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The Movie Avengers Are Stuck In The 1970s

If the Scarlet Witch signs on with the Avengers in “Avengers: Age of Ultron” when it hits theaters this Friday, she’ll be gently nudging the on-screen adaptation of the superhero team toward the relatively diverse team we see in the comic books.

The comic book Avengers aren’t a paragon of gender equity or diversity, but they’re not half bad compared to the world they’re operating in. Mainstream superhero comic books have had, generally speaking, a mediocre history of incorporating women in meaningful and non-objectifying ways. The situation is improving, and the Avengers have tended to be better at bringing women into the fold than their universe as a whole.1

Just like the on-screen team in “The Avengers” (2012), the comic book version of the team had six founding superheroes, just one of whom was female. Over time, that ratio has edged closer to parity. Below, I’ve charted the cumulative gender composition of the team in the comic books.2

hickey-datalab-avengergender

In the first five years of the team’s operation, the Avengers hovered between about 14 percent and 18 percent female, but in its 10th year, the roster of current and former Avengers was about a quarter women. They were ahead of their time! It was 1973 when the Avengers hit the one-fourth mark, a threshold that the entire mainline Marvel comic book universe wouldn’t reach until 2011.

By the time the squad was 20 years old, about a third of its members had been women. But the team stubbornly remained at that level for the next 21 years. This isn’t because the group wasn’t expanding, either: In those 21 years, the roster of Earth’s Mightiest Heroes nearly tripled in size.3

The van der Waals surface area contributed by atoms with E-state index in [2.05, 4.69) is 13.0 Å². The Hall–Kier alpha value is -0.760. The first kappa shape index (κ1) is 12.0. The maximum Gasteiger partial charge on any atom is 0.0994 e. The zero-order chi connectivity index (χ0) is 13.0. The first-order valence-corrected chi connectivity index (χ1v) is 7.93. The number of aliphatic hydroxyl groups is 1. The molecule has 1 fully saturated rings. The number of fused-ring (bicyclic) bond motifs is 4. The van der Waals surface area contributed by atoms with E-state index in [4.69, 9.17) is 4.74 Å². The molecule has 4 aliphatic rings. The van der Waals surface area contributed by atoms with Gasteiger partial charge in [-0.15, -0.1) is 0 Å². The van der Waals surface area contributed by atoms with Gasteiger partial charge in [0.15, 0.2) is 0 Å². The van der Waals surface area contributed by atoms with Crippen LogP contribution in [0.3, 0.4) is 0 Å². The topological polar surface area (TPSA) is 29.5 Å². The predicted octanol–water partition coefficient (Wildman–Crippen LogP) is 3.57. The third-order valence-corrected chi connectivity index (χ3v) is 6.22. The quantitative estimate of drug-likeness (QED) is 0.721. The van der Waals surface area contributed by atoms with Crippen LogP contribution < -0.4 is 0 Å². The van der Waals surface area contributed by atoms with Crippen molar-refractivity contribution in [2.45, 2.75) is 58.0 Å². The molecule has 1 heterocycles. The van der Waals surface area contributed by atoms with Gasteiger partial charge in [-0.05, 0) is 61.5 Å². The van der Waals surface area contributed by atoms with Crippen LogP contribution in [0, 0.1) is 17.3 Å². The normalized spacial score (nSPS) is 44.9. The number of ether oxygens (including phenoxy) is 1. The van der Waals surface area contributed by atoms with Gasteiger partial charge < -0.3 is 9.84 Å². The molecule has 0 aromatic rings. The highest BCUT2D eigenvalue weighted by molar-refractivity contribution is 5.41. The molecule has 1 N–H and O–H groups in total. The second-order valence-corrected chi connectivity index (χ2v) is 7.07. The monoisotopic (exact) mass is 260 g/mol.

While men seriously outnumber women on the Avengers team in the comic books, the on-screen team is way worse. I haven’t seen the movie yet, but let’s say the three newcomers — Scarlet Witch, Quicksilver and the Vision — join up and the team otherwise remains unchanged. That’ll mean that 22 percent of the movie Avengers are women. The last time the comic book Avengers were that heavily male was in 1975.

There are definitely opportunities for the movie team to welcome new women. There’s a Jessica Jones Netflix show in the works and a Carol Danvers movie in the pipeline, and while it hasn’t yet operated as a minor league for the Avengers movies, the ABC show “Marvel’s Agents of Shield” could still very well promote one of its female supers to the big leagues.

But as I mentioned Tuesday, Marvel, there’s an easy solution here: She-Hulk. She-Hulk totally rules.

Footnotes

  1. I pulled data on gender and join date for members of the Avengers team in the comic books from the (mostly reliable) Marvel Wikia to see how the composition of the team has changed over time.

  2. Not counting the Dark, New Dark or Astonishing Avengers, because those guys are bad guys and aren’t recognized as Avengers by the main group. This chart also does not include students from the Avengers Academy books. I didn’t have reliable dates for when those characters joined the Avengers, and it’s not clear to me if they ever formally joined at all. I figure that just because someone goes to Xavier’s School for Gifted Youngsters/Jean Grey School for Higher Learning doesn’t make them a member of the X-Men, so to play it safe I excluded them.

  3. This also kind of throws into doubt the actual exclusivity of the Avengers. In the books I’ve read, the reaction to being invited to join the team is usually somewhere between “Golly!” and “Me? An Avenger?!” but the team isn’t super strict when it comes to membership.

Walt Hickey was FiveThirtyEight’s chief culture writer.

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